From the roll pages for the Mount Currie Reserves, AG2/M/15427, 37 medals were issued to the unit on 11 September 1905. Taking into account returns, I believe the nett issue to be 22 medals. The CC clasp is listed for men on the first two pages of the roll but, in keeping with other
units in the East Griqualand Field Force,
no clasp QSAs were issued.
Not surprisingly, the medals are scarce on the market. The only one I seen was from Spink in July 2019, QSA (1) Cape Colony (Tpr: W. Simpson. Mt: Currie Res:). He was issued with his medal 25 April 1911. It is not clear how he earned his Cape Colony clasp and it may well be a later addition as the lugs at to the top of the clasp show signs of prior use as they are larger than unused lugs.
The territory of Griqualand East was located south of the Colony of Natal, between the Drakensberge and Pondoland. Despite being well watered, fertile and richly grassed, by the 1850s it was largely uninhabited, probably as a result of the Mfecane wars of 1822-1836. Consequently during the colonial era it was also commonly referred to as "no man's land".
In March 1861 Faku, paramount chief of the amaPondo, ceded the territory to the British. They, in their turn, gave it over the following year to the Griqua, a Khoikhoi group who, under the leadership of Adam Kok, were in the process of migrating from their ancestral lands in the northern Cape. Although the Griqua were granted full title to the land and total autonomy of government, in 1869 Adam Kok requested that the territory be annexed by the British, with the specific stipulation that it should not be brought under the direct rule of Natal. Accordingly Griqualand was taken over in 1874, and although the Act of Annexation was passed by the Cape Parliament in 1877, it was not promulgated until 17 September 1879.
The territory was originally divided into four magisterial districts centred at Matatiele, Mount Frere, Umzimkulu and Kokstad, later renamed Mount Currie. Throughout the 1870s Griqualand East and its surrounding territories were the object of competing tribal interests and complex political alliances. As a result the British found it difficult to implement effective colonial rule over the region until the remainder of Pondoland was also brought under their control. The lands of the amaXesibe, centered at Mount Ayliff, were brought under their administration in 1878, but were not annexed to the Cape Colony until 25 October 1886. In 1886 a small pocket of land called the Rode Valley was purchased from the amaMpondo chief Umquikela, and was added to Mount Ayliff by Act No 45 of 1887, which was confirmed on 15 September 1888. The annexation of Pondoland to the Cape was completed under Act No 5 of 1894, provisions of which also ceded a portion of western Pondoland to Griqualand East. As a result of this transfer the divisions of Mount Fletcher, Qumbu, Tsolo and Maclear were brought under its administration. Although most of the territory was given over to Griqua ownership in 1862, the Griqua themselves were in a minority and soon began to sell their properties to both European settlers and amaPondo farmers, who were both beginning to prosper there.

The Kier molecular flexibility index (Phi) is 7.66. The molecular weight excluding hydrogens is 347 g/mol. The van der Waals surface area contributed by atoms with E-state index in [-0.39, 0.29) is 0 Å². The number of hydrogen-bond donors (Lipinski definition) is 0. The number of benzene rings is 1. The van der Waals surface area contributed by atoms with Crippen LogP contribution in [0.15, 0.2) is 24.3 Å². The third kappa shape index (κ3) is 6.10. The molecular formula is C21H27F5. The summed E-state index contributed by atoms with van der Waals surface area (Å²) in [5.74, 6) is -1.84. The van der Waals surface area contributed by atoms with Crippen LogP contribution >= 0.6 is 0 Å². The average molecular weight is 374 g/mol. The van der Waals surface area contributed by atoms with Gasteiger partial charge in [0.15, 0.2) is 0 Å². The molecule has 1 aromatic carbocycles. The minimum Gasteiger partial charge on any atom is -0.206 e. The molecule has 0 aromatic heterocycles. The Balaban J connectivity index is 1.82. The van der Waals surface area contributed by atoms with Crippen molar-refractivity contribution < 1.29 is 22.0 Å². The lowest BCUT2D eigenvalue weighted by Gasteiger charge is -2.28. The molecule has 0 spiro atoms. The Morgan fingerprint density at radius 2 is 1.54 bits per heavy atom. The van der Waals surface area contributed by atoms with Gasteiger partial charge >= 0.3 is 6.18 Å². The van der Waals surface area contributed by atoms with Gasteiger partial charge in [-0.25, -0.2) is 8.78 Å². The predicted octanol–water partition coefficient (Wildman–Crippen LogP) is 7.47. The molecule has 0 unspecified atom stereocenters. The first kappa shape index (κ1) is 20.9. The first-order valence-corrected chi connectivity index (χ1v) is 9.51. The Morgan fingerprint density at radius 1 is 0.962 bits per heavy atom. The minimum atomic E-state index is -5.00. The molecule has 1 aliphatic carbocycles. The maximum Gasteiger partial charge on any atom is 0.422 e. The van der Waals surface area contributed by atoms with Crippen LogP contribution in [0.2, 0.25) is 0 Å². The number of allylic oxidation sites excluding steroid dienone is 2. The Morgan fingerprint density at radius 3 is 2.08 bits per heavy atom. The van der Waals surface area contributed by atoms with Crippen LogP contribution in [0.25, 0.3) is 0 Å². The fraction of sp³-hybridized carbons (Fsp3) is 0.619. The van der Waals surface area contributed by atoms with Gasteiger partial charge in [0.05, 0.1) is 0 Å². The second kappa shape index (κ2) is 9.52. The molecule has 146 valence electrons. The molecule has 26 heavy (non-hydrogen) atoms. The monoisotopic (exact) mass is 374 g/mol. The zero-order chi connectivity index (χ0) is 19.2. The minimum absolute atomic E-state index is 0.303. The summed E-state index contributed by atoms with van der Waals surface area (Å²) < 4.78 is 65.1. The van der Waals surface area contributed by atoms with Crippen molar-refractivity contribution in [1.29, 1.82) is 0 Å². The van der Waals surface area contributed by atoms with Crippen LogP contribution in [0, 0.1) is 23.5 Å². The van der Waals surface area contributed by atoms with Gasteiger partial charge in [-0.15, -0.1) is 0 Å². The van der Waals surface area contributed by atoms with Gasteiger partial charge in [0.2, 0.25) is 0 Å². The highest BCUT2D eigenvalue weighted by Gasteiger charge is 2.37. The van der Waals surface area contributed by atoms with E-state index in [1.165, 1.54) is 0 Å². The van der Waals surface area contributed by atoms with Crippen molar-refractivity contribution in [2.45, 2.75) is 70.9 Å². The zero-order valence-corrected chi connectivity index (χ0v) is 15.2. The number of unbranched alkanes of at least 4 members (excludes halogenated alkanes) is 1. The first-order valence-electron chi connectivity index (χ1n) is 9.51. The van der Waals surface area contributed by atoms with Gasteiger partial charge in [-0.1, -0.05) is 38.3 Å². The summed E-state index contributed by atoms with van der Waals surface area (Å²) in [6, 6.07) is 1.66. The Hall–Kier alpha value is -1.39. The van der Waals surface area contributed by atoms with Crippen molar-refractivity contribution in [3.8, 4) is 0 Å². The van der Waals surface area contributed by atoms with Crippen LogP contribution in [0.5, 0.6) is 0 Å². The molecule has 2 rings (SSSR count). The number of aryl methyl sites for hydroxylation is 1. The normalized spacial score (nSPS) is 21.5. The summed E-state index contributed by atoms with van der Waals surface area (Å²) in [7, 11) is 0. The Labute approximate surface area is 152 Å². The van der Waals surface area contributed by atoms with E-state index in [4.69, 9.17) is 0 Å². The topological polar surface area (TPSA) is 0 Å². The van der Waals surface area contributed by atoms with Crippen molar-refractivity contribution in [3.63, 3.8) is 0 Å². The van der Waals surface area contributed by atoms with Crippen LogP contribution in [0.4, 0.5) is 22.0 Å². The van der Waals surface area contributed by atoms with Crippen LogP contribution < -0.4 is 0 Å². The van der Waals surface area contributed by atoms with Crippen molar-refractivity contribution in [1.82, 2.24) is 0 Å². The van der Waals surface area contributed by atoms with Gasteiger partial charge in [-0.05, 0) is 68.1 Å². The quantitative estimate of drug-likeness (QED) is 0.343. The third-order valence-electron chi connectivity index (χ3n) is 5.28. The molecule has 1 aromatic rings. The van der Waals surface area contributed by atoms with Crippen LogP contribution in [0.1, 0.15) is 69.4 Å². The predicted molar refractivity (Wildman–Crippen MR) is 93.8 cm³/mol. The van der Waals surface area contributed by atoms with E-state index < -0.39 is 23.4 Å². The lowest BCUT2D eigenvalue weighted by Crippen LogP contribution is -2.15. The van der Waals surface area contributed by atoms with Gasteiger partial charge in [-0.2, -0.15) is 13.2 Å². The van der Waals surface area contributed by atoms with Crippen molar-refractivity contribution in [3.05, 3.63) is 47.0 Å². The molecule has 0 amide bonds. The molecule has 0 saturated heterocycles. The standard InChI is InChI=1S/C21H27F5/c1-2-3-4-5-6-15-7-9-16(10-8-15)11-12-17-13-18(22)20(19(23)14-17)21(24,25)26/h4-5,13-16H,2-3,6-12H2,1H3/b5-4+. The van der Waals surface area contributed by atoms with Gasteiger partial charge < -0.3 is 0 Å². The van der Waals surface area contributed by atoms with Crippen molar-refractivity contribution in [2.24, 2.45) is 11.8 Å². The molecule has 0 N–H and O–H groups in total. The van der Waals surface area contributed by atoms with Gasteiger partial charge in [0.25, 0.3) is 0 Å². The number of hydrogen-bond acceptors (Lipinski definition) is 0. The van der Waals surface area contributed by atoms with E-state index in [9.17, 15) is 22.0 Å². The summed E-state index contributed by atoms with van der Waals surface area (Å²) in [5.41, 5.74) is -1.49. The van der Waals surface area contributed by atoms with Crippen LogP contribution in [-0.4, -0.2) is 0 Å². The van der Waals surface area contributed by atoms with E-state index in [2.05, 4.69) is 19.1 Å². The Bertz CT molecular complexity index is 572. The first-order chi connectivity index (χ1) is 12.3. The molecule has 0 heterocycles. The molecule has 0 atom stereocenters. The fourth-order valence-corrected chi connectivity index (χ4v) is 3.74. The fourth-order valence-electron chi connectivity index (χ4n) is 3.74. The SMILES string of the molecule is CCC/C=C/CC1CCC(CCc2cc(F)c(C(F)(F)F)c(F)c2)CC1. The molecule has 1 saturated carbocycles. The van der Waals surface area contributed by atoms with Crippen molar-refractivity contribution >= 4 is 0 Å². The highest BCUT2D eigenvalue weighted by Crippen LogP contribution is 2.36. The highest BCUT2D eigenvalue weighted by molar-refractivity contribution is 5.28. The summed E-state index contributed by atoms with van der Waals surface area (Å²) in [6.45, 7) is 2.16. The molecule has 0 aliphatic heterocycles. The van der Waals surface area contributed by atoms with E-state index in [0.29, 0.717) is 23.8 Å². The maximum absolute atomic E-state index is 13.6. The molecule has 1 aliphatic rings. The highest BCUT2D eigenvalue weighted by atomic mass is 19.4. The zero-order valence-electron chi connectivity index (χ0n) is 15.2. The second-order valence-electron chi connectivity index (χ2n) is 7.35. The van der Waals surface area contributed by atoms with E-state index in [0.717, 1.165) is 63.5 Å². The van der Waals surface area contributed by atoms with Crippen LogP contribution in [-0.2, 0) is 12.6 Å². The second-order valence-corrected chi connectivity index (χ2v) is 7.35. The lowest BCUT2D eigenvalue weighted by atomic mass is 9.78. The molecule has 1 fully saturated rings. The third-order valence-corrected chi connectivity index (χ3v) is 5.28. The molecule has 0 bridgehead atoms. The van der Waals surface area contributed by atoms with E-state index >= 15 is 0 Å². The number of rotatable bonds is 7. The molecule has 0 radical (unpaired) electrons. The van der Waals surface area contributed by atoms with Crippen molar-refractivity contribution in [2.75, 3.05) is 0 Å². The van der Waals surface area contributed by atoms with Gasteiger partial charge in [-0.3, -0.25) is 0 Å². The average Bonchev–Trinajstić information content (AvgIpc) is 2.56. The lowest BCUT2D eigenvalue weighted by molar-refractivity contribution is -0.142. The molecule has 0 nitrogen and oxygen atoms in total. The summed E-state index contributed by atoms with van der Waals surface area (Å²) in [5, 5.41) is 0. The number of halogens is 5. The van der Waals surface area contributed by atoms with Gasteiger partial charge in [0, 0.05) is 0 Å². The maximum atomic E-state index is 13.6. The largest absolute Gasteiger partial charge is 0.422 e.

The following population figures for 1891 and 1904:
Division of Maclear .............. 3 901... 6,222
Division of Matatiele ............ 18,411...33,840
Division of Mount Ayliff ........ 12,025...16,911
Division of Mount Currie ........ 7,373...12,328
Division of Mount Fletcher ... 13,862...24,311
Division of Mount Frere ........ 23,089...33,025
Division of Qumbu ............... 23,368...31,343
Division of Tsolo ................... 24 108...31,671
Division of Umzimkulu ......... 26 481...33,033